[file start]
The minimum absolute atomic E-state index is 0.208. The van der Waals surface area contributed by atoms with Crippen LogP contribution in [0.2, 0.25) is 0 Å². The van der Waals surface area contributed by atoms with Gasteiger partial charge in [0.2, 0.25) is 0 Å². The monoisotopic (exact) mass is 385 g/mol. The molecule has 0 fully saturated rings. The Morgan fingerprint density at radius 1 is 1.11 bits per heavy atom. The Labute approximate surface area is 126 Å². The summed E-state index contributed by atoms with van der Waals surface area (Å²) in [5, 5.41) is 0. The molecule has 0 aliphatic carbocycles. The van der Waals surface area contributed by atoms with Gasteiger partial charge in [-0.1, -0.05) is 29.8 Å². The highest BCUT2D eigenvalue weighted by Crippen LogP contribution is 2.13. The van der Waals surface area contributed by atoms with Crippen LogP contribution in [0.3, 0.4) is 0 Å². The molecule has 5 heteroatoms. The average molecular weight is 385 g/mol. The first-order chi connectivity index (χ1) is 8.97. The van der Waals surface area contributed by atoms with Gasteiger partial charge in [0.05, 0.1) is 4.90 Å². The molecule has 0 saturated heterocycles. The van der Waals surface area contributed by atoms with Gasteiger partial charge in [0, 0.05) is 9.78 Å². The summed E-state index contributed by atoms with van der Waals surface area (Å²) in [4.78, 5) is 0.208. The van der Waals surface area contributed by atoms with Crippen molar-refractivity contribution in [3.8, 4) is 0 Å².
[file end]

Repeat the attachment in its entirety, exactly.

The minimum absolute atomic E-state index is 0.208. The van der Waals surface area contributed by atoms with Crippen LogP contribution in [0.2, 0.25) is 0 Å². The van der Waals surface area contributed by atoms with Gasteiger partial charge in [0.2, 0.25) is 0 Å². The monoisotopic (exact) mass is 385 g/mol. The molecule has 0 fully saturated rings. The Morgan fingerprint density at radius 1 is 1.11 bits per heavy atom. The Labute approximate surface area is 126 Å². The summed E-state index contributed by atoms with van der Waals surface area (Å²) in [5, 5.41) is 0. The molecule has 0 aliphatic carbocycles. The van der Waals surface area contributed by atoms with Gasteiger partial charge in [-0.1, -0.05) is 29.8 Å². The highest BCUT2D eigenvalue weighted by Crippen LogP contribution is 2.13. The van der Waals surface area contributed by atoms with Crippen LogP contribution in [0.3, 0.4) is 0 Å². The molecule has 5 heteroatoms. The average molecular weight is 385 g/mol. The first-order chi connectivity index (χ1) is 8.97. The van der Waals surface area contributed by atoms with Gasteiger partial charge in [0.05, 0.1) is 4.90 Å². The molecule has 0 saturated heterocycles. The van der Waals surface area contributed by atoms with Gasteiger partial charge in [0, 0.05) is 9.78 Å². The summed E-state index contributed by atoms with van der Waals surface area (Å²) in [4.78, 5) is 0.208. The van der Waals surface area contributed by atoms with Crippen molar-refractivity contribution in [3.8, 4) is 0 Å².